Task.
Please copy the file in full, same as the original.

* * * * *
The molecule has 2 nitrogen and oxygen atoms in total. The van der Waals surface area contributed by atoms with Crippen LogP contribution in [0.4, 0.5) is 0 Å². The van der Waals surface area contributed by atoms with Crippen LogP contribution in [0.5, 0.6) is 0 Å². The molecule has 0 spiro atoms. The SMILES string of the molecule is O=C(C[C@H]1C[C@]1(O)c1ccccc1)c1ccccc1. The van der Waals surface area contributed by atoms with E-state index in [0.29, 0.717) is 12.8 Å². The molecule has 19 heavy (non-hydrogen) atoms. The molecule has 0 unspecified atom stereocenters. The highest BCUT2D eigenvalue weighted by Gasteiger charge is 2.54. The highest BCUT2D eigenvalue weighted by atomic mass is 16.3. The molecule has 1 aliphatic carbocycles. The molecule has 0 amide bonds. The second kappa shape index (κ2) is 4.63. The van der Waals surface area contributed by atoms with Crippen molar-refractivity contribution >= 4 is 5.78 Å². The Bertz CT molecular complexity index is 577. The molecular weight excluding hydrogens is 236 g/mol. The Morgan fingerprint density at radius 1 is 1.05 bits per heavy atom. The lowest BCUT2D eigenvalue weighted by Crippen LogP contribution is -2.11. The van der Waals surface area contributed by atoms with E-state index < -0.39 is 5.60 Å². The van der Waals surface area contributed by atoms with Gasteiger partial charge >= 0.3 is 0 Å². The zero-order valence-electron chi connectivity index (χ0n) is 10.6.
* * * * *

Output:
The molecule has 2 nitrogen and oxygen atoms in total. The van der Waals surface area contributed by atoms with Crippen LogP contribution in [0.4, 0.5) is 0 Å². The van der Waals surface area contributed by atoms with Crippen LogP contribution in [0.5, 0.6) is 0 Å². The molecule has 0 spiro atoms. The SMILES string of the molecule is O=C(C[C@H]1C[C@]1(O)c1ccccc1)c1ccccc1. The van der Waals surface area contributed by atoms with E-state index in [0.29, 0.717) is 12.8 Å². The molecule has 19 heavy (non-hydrogen) atoms. The molecule has 0 unspecified atom stereocenters. The highest BCUT2D eigenvalue weighted by Gasteiger charge is 2.54. The highest BCUT2D eigenvalue weighted by atomic mass is 16.3. The molecule has 1 aliphatic carbocycles. The molecule has 0 amide bonds. The second kappa shape index (κ2) is 4.63. The van der Waals surface area contributed by atoms with Crippen molar-refractivity contribution >= 4 is 5.78 Å². The Bertz CT molecular complexity index is 577. The molecular weight excluding hydrogens is 236 g/mol. The Morgan fingerprint density at radius 1 is 1.05 bits per heavy atom. The lowest BCUT2D eigenvalue weighted by Crippen LogP contribution is -2.11. The van der Waals surface area contributed by atoms with E-state index < -0.39 is 5.60 Å². The van der Waals surface area contributed by atoms with Gasteiger partial charge >= 0.3 is 0 Å². The zero-order valence-electron chi connectivity index (χ0n) is 10.6.